Diacetyl & Popcorn Lung

/ 3 min read

Diacetyl & Popcorn Lung

A common fear amongst new vapers is the unknown health risks of vaping, owing to minimal long-term studies evidencing the impact on our bodies. Many years’ worth of dramatic headlines has added fuel to this fire, but one is particularly famous – ‘Vaping Causes Popcorn Lung’.

The truth is not so cut-and-dry. The condition known colloquially as popcorn lung is directly, but not exclusively caused by a compound called Diacetyl. The use of this compound in vaping products of the past has led to vaping becoming synonymous with the condition. Here we will explain the relationship between the three, so you can vape with confidence.

What is Popcorn Lung?

The true name for this condition is Bronchitis Obliterans. The condition can be caused by a number of environmental factors, but the effects are universal. The primary issue is damage caused to the smallest airways in our lungs. This damage leaves us coughing, short of breath and in quite severe pain. The condition is debilitating but generally considered rare, it is also not related to cancer.

The small air passages, our bronchioles, become inflamed and scarred which narrows them. This leads to us being unable to get enough air into our bodies for normal function. The inflammation can be caused by inhaling certain chemicals, with Diacetyl being thrust into the spotlight as a likely culprit.

What is Diacetyl?

Diacetyl is a naturally occurring compound in many foods like coffee, honey and fruit. It can also be artificially manufactured as an additive for processed foods including crackers, alcohol, dairy and of course, popcorn.

It is used in a massive array of consumables we all regularly enjoy, often without knowing it’s there. Food labels do not have to include the compound by name. Instead, it is often inferred within the blanket terms ‘artificial and/or natural flavourings’.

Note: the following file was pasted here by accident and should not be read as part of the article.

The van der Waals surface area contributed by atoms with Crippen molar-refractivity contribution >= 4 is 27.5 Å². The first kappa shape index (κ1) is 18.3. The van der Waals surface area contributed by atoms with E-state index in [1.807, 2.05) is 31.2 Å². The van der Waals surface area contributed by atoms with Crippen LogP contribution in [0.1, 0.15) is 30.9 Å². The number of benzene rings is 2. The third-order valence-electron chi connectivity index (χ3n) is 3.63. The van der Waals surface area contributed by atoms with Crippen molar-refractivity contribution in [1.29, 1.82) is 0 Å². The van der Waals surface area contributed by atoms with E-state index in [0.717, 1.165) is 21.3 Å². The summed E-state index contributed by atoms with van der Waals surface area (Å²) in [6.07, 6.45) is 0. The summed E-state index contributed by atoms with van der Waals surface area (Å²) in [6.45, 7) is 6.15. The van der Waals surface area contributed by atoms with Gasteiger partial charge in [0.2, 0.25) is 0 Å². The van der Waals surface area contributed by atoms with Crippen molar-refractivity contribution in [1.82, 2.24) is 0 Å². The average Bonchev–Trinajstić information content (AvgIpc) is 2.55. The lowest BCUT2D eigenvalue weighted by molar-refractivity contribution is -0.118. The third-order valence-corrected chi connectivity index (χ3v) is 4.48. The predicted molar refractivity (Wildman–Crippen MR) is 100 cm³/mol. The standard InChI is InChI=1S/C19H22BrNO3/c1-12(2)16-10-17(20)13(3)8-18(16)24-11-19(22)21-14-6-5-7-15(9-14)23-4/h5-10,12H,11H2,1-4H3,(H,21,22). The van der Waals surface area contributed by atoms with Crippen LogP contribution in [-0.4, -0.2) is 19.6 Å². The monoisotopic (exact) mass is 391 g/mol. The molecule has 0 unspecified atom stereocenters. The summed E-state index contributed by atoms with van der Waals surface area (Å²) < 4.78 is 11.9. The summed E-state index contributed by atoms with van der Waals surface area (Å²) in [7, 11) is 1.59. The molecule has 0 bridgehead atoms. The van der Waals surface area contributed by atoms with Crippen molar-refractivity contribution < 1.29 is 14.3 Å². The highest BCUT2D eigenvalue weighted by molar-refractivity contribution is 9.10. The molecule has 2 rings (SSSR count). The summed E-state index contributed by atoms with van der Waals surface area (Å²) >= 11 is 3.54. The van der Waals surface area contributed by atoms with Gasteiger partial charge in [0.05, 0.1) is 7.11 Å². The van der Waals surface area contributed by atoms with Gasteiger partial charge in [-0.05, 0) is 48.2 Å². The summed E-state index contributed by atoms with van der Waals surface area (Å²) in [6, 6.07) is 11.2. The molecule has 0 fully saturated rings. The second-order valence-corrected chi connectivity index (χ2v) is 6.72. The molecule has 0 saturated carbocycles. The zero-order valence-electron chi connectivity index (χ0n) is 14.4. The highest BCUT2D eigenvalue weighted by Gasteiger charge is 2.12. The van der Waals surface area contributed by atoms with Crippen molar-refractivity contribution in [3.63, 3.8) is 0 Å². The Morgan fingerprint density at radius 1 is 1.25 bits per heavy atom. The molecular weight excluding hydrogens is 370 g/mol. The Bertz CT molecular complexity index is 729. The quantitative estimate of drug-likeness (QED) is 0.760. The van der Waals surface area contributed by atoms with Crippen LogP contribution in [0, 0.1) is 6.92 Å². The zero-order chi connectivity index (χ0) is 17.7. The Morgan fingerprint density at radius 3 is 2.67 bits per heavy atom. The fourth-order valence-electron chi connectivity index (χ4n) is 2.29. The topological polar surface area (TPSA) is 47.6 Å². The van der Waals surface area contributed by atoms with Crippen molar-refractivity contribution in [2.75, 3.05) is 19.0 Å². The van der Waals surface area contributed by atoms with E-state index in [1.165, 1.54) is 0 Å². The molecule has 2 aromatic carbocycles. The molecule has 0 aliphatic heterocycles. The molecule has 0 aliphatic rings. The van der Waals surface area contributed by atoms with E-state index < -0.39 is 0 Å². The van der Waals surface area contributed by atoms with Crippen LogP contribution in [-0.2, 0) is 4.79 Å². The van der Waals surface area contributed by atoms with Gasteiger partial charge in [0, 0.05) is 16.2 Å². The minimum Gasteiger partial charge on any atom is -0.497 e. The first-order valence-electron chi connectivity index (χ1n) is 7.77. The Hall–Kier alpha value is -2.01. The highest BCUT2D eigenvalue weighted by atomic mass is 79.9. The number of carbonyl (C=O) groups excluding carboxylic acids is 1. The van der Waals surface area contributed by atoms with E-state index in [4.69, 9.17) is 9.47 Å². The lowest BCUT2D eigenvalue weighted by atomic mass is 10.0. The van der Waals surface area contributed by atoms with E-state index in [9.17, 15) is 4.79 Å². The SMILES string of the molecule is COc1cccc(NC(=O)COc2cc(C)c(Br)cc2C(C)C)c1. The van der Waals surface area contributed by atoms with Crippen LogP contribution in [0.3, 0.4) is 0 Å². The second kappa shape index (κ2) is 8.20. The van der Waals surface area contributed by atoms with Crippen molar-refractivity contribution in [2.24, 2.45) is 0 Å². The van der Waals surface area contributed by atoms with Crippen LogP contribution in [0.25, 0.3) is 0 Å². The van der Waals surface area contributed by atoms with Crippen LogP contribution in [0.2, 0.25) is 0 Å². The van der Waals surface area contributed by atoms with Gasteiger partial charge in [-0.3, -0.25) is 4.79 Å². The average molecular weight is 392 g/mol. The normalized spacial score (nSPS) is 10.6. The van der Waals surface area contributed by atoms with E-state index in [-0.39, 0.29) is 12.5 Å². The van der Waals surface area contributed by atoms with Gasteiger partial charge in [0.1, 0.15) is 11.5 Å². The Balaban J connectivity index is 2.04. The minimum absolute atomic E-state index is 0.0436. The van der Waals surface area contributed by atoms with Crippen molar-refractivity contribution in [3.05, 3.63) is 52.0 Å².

While it’s inclusion in foods adds a rich, smooth buttery flavour to most items, inhaling Diacetyl is very different, and is where the dangers present themselves.

Popcorn Lawsuits

Diacetyl found the spotlight as a cause of bronchitis obliterans when, in 2004, 30 popcorn factory workers in the USA filed class-action lawsuits against their employers – a microwave popcorn manufacturer. They claimed that the environment they were working in exposed them to dangerously high levels of inhaled diacetyl, which was used as an additive in the popcorn they produced.

The workers were all developing popcorn lung, so named because of the international acclaim the cases received. Despite the fact vaping would carry the brunt of the speculation around popcorn lung and diacetyl, the link was identified years before it gained popularity.

Popcorn Lung and Vaping

The link between the condition and vaping was fist made in 2015 in the USA. Harvard researchers analysing e-liquids found that 75% of those tested contained dangerous levels of diacetyl in their flavouring. The following year in 2016, UK lawmakers swiftly banned the use of diacetyl in any vaping products, protecting consumers. The USA however was still lacking in regulation at this time and so the ingredient was not banned, and was far more widespread in US e-liquids.

This led to fears among UK vapers that they could risk developing popcorn lung, however in reality the risk was far lower than that posed to US consumers, owing largely to the swift and effective ban. The USA has since imposed stricter rules which ahs made their market safer, however the UK still leads the charge in vaping regulation and safety.

All EDGE products from Core to Elite and even our GO pods are manufactured with total compliance and safety, fully guaranteed by our in-house technical team in the EDGE lab, and our dedicated regulatory team who ensure we do not just comply with today’s laws, but are prepared for the future.